The water wars will come, soon
Around 10 and 20-percent cuts before every monsoon in the city are just a precursor to what can be a very real threat in the years to come
There are a few things that happen like clockwork a month or two before the monsoons arrive. First, the meteorologists who have predicted when the rains will hit and how good or bad they will be, start to backtrack. The arrival and quality of the monsoon are both left open to debate because accountability and transparency are both alien qualities in Maharashtra. We are all left tracking the progress of storm clouds as they drift across Kerala and Goa.
Second, promises made by the BMC a year ago start to arrive with caveats and excuses, because we are gently informed that the Mithi that was supposed to be cleaned hasn't really been cleaned well, sewers that were supposed to have been clear may still be clogged, and stormwater drainage systems that have been in the process of being built since our grandparents were in diapers are yet to function the way they are supposed to.
Finally, there are announcements of water cuts. This is the one that ought to bother us the most but doesn't simply because we now take them for granted. There are usually optimistic statements issued about no cuts for Mumbai residents, which soon turn into 10 per cent cuts and, not long after, 20 per cent. These percentages are bandied about casually, safe in the knowledge that most of us with access to water tanks in our societies or phone numbers of water tank companies in our contact lists, won't notice the difference. It's interesting to point out, however, that in 2019, years after the words 'Smart City' started to appear in every other political manifesto, we have yet to figure out why millions of us still have no access to running water.
Everyone with an IQ of 7 and above can recognise that the water tank companies function like a mafia, staking claim to publicly-owned water bodies, siphoning off millions of gallons without permission, transporting their precious cargo in the middle of nights, charging people for what the government of India has promised is a free and fundamental right of every citizen.
The government itself may disagree, of course, but can always be pointed towards Article 21, which informs the State that not only is it duty-bound to provide adequate drinking water, it must also protect water sources from pollution and encroachment. Think about how well the government of Maharashtra performs on both parameters.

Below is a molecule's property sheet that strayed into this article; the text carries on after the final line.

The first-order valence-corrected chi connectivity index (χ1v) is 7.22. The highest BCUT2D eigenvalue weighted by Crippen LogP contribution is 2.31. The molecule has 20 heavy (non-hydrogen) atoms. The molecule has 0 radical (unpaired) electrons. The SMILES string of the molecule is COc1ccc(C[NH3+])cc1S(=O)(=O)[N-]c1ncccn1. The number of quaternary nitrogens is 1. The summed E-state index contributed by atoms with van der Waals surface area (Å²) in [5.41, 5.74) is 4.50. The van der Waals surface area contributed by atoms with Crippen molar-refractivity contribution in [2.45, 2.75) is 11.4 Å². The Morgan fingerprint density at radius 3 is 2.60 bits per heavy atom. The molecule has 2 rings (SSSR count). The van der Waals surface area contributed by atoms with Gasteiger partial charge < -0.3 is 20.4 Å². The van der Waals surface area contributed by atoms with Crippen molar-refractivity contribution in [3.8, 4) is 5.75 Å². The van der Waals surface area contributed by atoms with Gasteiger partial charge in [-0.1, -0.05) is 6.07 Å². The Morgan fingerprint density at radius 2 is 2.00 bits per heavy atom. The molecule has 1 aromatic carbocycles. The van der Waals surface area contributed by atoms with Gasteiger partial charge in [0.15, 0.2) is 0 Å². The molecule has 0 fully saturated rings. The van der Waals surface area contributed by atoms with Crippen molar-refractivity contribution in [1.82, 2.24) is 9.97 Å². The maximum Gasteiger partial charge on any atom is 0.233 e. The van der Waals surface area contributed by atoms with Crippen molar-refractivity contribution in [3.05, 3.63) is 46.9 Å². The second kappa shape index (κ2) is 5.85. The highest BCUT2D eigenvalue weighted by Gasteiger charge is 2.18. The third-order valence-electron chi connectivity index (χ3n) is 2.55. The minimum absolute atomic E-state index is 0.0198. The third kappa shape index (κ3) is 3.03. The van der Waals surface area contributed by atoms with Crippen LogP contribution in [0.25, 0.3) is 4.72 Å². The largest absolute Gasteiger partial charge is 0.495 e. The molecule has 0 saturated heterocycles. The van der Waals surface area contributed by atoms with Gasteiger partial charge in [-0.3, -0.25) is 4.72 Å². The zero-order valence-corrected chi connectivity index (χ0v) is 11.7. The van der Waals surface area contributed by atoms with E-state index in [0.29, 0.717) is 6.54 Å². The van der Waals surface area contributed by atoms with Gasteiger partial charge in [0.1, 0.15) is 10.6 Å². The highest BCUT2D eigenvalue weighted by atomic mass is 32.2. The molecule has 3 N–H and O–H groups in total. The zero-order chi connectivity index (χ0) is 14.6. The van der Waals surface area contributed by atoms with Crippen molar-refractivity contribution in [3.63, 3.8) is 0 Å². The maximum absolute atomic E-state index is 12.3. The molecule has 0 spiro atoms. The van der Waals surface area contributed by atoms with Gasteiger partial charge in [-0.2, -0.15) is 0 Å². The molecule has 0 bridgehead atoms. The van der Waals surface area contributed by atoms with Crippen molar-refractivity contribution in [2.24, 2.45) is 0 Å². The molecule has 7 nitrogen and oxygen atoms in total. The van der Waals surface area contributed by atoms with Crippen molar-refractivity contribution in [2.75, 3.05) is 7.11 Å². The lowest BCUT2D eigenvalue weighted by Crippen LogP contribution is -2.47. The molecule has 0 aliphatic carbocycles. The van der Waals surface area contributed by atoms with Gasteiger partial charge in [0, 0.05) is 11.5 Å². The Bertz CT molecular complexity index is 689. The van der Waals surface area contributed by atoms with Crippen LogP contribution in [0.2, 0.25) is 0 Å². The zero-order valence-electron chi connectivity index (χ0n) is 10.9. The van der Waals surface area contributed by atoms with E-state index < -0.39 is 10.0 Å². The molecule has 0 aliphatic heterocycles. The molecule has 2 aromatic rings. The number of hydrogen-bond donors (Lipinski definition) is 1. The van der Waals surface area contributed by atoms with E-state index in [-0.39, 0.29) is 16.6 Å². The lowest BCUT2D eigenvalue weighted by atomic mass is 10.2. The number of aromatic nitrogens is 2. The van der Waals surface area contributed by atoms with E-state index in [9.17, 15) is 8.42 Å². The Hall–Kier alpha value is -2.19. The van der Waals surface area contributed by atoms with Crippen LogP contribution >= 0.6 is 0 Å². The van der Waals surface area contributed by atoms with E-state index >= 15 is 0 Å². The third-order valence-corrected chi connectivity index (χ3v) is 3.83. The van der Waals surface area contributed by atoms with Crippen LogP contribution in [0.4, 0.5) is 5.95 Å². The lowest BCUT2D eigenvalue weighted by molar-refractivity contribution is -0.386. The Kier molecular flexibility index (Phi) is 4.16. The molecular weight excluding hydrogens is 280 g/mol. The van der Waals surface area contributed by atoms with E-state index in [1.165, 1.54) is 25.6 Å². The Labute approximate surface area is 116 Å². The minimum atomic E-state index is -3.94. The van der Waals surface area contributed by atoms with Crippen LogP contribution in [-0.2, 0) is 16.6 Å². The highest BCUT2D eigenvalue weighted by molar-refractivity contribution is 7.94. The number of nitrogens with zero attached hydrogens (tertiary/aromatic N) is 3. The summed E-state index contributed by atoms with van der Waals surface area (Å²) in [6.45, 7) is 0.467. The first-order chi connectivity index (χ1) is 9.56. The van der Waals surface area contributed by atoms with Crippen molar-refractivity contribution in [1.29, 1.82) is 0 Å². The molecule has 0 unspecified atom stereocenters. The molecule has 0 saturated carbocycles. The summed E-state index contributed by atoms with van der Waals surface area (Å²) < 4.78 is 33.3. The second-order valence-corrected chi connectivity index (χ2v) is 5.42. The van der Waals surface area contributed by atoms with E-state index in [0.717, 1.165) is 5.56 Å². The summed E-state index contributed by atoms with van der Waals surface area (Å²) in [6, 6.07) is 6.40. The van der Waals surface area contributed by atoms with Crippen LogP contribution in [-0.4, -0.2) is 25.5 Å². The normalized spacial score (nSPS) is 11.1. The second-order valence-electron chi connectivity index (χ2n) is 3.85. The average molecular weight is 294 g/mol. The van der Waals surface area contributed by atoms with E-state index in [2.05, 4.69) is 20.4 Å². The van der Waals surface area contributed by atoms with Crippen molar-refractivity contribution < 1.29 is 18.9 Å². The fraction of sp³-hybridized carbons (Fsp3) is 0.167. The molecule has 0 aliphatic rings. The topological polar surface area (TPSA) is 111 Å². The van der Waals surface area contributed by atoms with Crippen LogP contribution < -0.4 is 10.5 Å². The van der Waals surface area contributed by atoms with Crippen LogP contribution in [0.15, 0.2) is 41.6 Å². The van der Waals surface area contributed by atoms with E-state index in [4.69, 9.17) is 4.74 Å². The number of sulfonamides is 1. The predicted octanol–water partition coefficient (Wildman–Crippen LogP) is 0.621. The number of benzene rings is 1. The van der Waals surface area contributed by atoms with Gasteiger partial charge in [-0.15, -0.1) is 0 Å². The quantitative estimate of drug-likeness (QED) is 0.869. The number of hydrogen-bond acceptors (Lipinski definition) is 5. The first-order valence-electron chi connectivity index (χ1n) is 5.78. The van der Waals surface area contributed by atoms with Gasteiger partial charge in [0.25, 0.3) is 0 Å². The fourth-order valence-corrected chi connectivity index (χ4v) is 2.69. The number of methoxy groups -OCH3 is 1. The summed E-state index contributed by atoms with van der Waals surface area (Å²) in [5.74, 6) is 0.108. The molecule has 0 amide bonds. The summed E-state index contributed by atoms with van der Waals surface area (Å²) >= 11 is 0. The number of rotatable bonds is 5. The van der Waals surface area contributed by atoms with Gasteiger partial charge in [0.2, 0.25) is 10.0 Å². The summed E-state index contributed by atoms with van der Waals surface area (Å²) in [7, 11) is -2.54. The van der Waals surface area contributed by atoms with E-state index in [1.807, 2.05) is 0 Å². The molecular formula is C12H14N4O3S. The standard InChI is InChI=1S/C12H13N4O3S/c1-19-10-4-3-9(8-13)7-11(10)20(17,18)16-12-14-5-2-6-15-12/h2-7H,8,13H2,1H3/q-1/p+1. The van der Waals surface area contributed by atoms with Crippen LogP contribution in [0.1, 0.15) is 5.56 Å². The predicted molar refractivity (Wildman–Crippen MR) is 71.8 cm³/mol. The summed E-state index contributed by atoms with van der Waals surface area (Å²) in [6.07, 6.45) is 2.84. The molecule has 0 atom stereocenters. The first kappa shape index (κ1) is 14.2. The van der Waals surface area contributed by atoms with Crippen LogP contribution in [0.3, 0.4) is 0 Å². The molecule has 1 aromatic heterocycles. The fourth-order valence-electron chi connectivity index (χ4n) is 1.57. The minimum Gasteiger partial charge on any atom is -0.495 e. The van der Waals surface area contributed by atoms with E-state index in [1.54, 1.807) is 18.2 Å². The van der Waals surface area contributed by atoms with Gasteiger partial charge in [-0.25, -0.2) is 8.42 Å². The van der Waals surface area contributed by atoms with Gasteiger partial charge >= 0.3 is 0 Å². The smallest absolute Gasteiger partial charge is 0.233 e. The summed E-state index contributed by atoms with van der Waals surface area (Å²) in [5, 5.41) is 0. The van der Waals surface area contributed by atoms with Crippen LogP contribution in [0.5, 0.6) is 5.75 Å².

This year, as in recent years, parts of our state were declared drought-prone. As residents of Mumbai, we are spared from understanding what this means, and how it destroys the quality of life we take for granted. According to media reports, rising mercury levels resulted in the depletion of water stocks in 22 dams that supply potable water to Pune and Pimpri-Chinchwad a few weeks ago. Some of the dams were reduced to 0 per cent water stock, others had less than 10 per cent of their capacity. Warnings were promptly issued about how the rest of us would have access to a limited amount of water, along with the usual requests to use water sparingly.
It's interesting how these requests are never made to sugar barons who cultivate water-intensive crops for profit despite warnings from experts. It's also interesting how water tankers are promptly deployed to drought areas, but there is no way of figuring out if they arrive on schedule, or end up in the utensils of those who genuinely need them.
One can always ignore these issues using the convenient excuse of them being restricted to rural India alone. But how must we account for the fact that India is the third worst among 122 countries on the water-quality index? How do we explain the decrease in levels of groundwater? How do we account for the shocking possibility that 21 Indian cities including Delhi, Bangalore, Hyderabad, and Chennai, are expected to run out of groundwater within the next couple of years? In case you're wondering, none of this is based on conjecture. Google it, and send the links to your nearest government official while you're at it.
Tamil Nadu and Karnataka have been at war over who has access to the water of the River Cauvery for the better part of a century. There have been negotiations, tribunals, hearings, and protests on both sides. We are staring at a future where a lot more Indians will start to worry about water more than the petty issues our successive governments have taught us to obsess over. Do think about that when you reach for a faucet.
When he isn't ranting about all things Mumbai, Lindsay Pereira can be almost sweet. He tweets @lindsaypereira Send your feedback to firstname.lastname@example.org
The views expressed in this column are the individual's and don't represent those of the paper
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